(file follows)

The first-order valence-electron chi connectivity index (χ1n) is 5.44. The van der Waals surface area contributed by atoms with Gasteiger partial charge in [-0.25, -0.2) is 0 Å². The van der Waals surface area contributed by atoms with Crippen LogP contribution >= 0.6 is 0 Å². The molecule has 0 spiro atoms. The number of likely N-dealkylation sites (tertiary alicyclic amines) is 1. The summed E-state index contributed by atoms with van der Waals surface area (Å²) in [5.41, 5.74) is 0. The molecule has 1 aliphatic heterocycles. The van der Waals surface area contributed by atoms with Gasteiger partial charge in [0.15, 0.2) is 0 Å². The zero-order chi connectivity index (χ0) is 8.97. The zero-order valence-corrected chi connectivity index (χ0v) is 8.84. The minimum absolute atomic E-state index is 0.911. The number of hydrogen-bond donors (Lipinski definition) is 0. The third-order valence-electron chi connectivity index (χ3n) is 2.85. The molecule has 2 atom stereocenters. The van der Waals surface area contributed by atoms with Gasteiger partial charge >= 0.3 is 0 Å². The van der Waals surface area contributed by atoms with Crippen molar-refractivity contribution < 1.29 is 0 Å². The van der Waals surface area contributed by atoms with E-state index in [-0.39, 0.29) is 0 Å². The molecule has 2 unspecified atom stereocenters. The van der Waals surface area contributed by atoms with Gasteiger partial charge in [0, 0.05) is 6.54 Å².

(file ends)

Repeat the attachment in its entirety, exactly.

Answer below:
The first-order valence-electron chi connectivity index (χ1n) is 5.44. The van der Waals surface area contributed by atoms with Gasteiger partial charge in [-0.25, -0.2) is 0 Å². The van der Waals surface area contributed by atoms with Crippen LogP contribution >= 0.6 is 0 Å². The molecule has 0 spiro atoms. The number of likely N-dealkylation sites (tertiary alicyclic amines) is 1. The summed E-state index contributed by atoms with van der Waals surface area (Å²) in [5.41, 5.74) is 0. The molecule has 1 aliphatic heterocycles. The van der Waals surface area contributed by atoms with Gasteiger partial charge in [0.15, 0.2) is 0 Å². The zero-order chi connectivity index (χ0) is 8.97. The zero-order valence-corrected chi connectivity index (χ0v) is 8.84. The minimum absolute atomic E-state index is 0.911. The number of hydrogen-bond donors (Lipinski definition) is 0. The third-order valence-electron chi connectivity index (χ3n) is 2.85. The molecule has 2 atom stereocenters. The van der Waals surface area contributed by atoms with Gasteiger partial charge >= 0.3 is 0 Å². The van der Waals surface area contributed by atoms with Crippen molar-refractivity contribution < 1.29 is 0 Å². The van der Waals surface area contributed by atoms with E-state index in [-0.39, 0.29) is 0 Å². The molecule has 2 unspecified atom stereocenters. The van der Waals surface area contributed by atoms with Gasteiger partial charge in [0, 0.05) is 6.54 Å².